Martin Luther was a "theologian of the cross", whereas medieval scholastics were in his view, "theologians of glory." That is, many theologians considered God in himself in ways that did not begin with the "alien" (his incomprehensible) work of Christ in his humanity and upon the cross. There is a cradle and a cross to be understood before we can see the glory of God.
Carl Trueman explains this further...
"The theology of the cross is more than just a way of looking at God, however. For Luther, it brings to the fore both the depth of God’s love for sinful humanity, that God himself was willing to undergo such suffering, weakness and humiliation on behalf of helpless sinners, and also underlines that suffering and weakness is a central part of the Christian’s strength experience here on earth. In Christ, God has so identified himself with humanity as to become one with fellow humans. He has endured not only the mundane inconveniences of our existence but has even suffered in a supreme sense on our behalf, that suffering which is captured in a deep and inexplicable way in the cry of dereliction on the cross. These are, of course, deep theological waters, but for Luther the crucial dimension of God’s saving power was precisely this profound humiliation of himself in human weakness. He had a saying: Don’t give me God without giving me his humanity. The point was simple: it is in the incarnation, in the flesh of Christ, that God both is, and shows himself to be, gracious towards us. Luther rejoiced in the fact that he did not worship a God who was far way, a despot, an abstract and anonymous philosophical principle. No—he worshiped a God who had come close, so close that he even clothed himself in human flesh; a God who was so merciful that he was prepared to welcome sinners into his presence as if they had never sinned; a God who was so loving that he happily freed men and women from all manner of physical and spiritual bondage so that they might know true life; and a God who was so strong that he was prepared to make himself nothing and die that terrible death on the cross in order that human beings should never have to die.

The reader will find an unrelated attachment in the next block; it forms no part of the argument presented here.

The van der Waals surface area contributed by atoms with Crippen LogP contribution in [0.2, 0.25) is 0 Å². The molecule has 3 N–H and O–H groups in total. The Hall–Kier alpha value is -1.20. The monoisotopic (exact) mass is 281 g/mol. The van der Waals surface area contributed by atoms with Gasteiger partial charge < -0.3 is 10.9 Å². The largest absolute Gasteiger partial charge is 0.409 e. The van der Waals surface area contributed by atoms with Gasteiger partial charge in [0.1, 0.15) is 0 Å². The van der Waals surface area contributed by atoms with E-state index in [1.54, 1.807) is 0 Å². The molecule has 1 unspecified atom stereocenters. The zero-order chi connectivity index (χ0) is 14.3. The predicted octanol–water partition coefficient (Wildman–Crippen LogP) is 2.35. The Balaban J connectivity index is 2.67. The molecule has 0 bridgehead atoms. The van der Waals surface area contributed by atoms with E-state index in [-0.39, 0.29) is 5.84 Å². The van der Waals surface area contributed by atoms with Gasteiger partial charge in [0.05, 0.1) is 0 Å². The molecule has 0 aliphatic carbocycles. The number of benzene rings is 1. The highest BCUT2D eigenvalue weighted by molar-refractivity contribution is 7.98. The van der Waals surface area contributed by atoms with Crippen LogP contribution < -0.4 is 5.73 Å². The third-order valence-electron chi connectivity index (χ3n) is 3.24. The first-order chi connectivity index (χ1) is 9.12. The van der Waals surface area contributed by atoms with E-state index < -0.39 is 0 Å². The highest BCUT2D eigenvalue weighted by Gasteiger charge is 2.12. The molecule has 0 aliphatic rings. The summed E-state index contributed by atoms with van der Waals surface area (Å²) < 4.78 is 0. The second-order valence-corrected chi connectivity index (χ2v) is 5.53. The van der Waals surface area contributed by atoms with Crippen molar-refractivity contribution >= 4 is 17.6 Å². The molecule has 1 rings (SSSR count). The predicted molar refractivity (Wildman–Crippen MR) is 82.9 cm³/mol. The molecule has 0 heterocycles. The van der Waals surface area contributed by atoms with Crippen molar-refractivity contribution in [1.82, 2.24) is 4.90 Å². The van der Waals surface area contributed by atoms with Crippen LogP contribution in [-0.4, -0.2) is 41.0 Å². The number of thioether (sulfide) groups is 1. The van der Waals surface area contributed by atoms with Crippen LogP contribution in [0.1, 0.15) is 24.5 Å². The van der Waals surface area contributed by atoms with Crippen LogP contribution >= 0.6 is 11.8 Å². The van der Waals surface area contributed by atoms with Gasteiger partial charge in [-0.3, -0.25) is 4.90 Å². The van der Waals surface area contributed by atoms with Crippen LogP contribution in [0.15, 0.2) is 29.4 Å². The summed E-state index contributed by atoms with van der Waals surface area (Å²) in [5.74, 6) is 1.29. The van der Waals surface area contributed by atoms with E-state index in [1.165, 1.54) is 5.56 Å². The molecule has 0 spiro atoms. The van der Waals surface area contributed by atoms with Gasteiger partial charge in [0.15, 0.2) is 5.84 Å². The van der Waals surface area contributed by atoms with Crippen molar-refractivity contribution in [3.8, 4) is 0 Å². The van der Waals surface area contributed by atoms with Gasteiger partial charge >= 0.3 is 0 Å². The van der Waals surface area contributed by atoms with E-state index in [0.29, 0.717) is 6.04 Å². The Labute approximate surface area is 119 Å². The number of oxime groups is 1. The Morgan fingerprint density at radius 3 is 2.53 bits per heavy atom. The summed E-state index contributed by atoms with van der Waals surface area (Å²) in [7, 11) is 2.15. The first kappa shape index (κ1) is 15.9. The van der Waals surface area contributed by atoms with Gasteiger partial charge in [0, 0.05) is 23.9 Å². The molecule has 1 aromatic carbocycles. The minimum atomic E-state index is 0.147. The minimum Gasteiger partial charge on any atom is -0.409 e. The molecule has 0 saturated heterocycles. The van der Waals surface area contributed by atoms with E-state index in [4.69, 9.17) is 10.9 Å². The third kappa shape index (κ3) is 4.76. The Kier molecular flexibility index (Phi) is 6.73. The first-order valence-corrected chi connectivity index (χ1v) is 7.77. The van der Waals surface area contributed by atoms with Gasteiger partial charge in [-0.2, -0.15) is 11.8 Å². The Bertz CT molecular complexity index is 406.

"At the centre of Luther’s doctrine of God, then, stands the humanity of Christ, for it is there that God is merciful and gracious.
"One does not become a theologian by knowing a lot about God; one becomes a theologian by suffering the torments and feeling the weakness which union with Christ must inevitably bring in its wake.
"‘Why me? Why is this terrible thing happening to me? I’ve done nothing wrong.’ For Luther, the question must be answered by looking to the cross: if suffering, persecution, injustice, hatred and scorn are the lot of Christ, and if it is through these very means that God, in a manner incomprehensible and unexpected, achieves his goal of saving helpless sinners, then are we to expect our lot to be any better?
"God always achieves his proper work in us (i.e. our salvation) through his alien work (our suffering and weakness)."
~ Carl Trueman, Reformation:Yesterday, Today & Tomorrow (Christian Focus, 2011 reprint)